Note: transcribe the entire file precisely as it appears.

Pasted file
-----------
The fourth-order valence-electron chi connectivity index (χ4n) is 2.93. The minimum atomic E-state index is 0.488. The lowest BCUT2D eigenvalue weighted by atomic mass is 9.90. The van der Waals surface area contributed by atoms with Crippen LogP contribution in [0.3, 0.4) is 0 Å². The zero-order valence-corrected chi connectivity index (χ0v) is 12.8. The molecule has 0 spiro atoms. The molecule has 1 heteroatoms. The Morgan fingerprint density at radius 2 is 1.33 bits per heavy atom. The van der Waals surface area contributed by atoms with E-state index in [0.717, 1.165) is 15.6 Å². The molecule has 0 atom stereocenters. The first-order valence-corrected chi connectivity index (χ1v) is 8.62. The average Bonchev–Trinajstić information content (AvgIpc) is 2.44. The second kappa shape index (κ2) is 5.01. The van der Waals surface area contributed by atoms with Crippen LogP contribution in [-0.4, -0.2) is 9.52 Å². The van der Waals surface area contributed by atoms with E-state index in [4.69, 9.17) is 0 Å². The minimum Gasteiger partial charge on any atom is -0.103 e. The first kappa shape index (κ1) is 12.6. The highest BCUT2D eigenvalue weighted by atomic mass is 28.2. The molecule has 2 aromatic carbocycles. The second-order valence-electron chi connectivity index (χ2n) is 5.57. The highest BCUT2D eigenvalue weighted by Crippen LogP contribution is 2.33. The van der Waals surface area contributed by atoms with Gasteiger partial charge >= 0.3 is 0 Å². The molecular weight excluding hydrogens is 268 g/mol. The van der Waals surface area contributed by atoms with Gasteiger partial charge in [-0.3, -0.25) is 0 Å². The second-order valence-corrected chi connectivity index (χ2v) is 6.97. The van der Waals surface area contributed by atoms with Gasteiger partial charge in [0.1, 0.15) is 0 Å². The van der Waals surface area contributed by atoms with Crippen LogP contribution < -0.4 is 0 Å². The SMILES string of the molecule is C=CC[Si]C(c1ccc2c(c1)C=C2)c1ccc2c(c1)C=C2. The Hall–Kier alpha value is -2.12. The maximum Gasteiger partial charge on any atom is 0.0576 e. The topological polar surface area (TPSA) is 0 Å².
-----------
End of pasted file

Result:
The fourth-order valence-electron chi connectivity index (χ4n) is 2.93. The minimum atomic E-state index is 0.488. The lowest BCUT2D eigenvalue weighted by atomic mass is 9.90. The van der Waals surface area contributed by atoms with Crippen LogP contribution in [0.3, 0.4) is 0 Å². The zero-order valence-corrected chi connectivity index (χ0v) is 12.8. The molecule has 0 spiro atoms. The molecule has 1 heteroatoms. The Morgan fingerprint density at radius 2 is 1.33 bits per heavy atom. The van der Waals surface area contributed by atoms with E-state index in [0.717, 1.165) is 15.6 Å². The molecule has 0 atom stereocenters. The first-order valence-corrected chi connectivity index (χ1v) is 8.62. The average Bonchev–Trinajstić information content (AvgIpc) is 2.44. The second kappa shape index (κ2) is 5.01. The van der Waals surface area contributed by atoms with Crippen LogP contribution in [-0.4, -0.2) is 9.52 Å². The van der Waals surface area contributed by atoms with E-state index in [4.69, 9.17) is 0 Å². The minimum Gasteiger partial charge on any atom is -0.103 e. The first kappa shape index (κ1) is 12.6. The highest BCUT2D eigenvalue weighted by atomic mass is 28.2. The molecule has 2 aromatic carbocycles. The second-order valence-electron chi connectivity index (χ2n) is 5.57. The highest BCUT2D eigenvalue weighted by Crippen LogP contribution is 2.33. The van der Waals surface area contributed by atoms with Gasteiger partial charge >= 0.3 is 0 Å². The molecular weight excluding hydrogens is 268 g/mol. The van der Waals surface area contributed by atoms with Gasteiger partial charge in [-0.3, -0.25) is 0 Å². The second-order valence-corrected chi connectivity index (χ2v) is 6.97. The van der Waals surface area contributed by atoms with Gasteiger partial charge in [0.1, 0.15) is 0 Å². The van der Waals surface area contributed by atoms with Crippen LogP contribution < -0.4 is 0 Å². The SMILES string of the molecule is C=CC[Si]C(c1ccc2c(c1)C=C2)c1ccc2c(c1)C=C2. The Hall–Kier alpha value is -2.12. The maximum Gasteiger partial charge on any atom is 0.0576 e. The topological polar surface area (TPSA) is 0 Å².